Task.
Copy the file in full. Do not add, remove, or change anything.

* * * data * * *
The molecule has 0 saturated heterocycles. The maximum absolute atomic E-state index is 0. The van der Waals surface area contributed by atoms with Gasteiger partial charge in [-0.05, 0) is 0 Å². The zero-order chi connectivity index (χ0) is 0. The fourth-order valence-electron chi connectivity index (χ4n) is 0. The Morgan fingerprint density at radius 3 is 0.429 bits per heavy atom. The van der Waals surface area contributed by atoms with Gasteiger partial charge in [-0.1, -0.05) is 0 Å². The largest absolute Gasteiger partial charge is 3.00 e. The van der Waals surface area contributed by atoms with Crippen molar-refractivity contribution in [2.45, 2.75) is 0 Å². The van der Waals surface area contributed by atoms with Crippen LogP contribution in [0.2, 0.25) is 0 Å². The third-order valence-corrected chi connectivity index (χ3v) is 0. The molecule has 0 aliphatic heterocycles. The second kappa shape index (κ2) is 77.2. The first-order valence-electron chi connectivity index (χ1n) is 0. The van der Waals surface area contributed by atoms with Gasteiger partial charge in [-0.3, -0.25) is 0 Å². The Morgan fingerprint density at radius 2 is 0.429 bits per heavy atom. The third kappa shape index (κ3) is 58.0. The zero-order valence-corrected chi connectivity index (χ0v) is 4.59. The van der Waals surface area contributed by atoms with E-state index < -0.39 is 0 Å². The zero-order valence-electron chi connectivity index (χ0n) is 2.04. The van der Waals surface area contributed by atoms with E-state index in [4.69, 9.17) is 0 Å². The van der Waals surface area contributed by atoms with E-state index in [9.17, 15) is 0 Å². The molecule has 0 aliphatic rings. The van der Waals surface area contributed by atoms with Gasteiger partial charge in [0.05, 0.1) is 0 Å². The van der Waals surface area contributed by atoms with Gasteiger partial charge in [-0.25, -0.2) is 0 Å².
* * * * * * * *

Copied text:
The molecule has 0 saturated heterocycles. The maximum absolute atomic E-state index is 0. The van der Waals surface area contributed by atoms with Gasteiger partial charge in [-0.05, 0) is 0 Å². The zero-order chi connectivity index (χ0) is 0. The fourth-order valence-electron chi connectivity index (χ4n) is 0. The Morgan fingerprint density at radius 3 is 0.429 bits per heavy atom. The van der Waals surface area contributed by atoms with Gasteiger partial charge in [-0.1, -0.05) is 0 Å². The largest absolute Gasteiger partial charge is 3.00 e. The van der Waals surface area contributed by atoms with Crippen molar-refractivity contribution in [2.45, 2.75) is 0 Å². The van der Waals surface area contributed by atoms with Crippen LogP contribution in [0.2, 0.25) is 0 Å². The third-order valence-corrected chi connectivity index (χ3v) is 0. The molecule has 0 aliphatic heterocycles. The second kappa shape index (κ2) is 77.2. The first-order valence-electron chi connectivity index (χ1n) is 0. The van der Waals surface area contributed by atoms with Gasteiger partial charge in [-0.3, -0.25) is 0 Å². The Morgan fingerprint density at radius 2 is 0.429 bits per heavy atom. The third kappa shape index (κ3) is 58.0. The zero-order valence-corrected chi connectivity index (χ0v) is 4.59. The van der Waals surface area contributed by atoms with E-state index < -0.39 is 0 Å². The zero-order valence-electron chi connectivity index (χ0n) is 2.04. The van der Waals surface area contributed by atoms with E-state index in [4.69, 9.17) is 0 Å². The van der Waals surface area contributed by atoms with E-state index in [9.17, 15) is 0 Å². The molecule has 0 aliphatic rings. The van der Waals surface area contributed by atoms with Gasteiger partial charge in [0.05, 0.1) is 0 Å². The van der Waals surface area contributed by atoms with Gasteiger partial charge in [-0.25, -0.2) is 0 Å².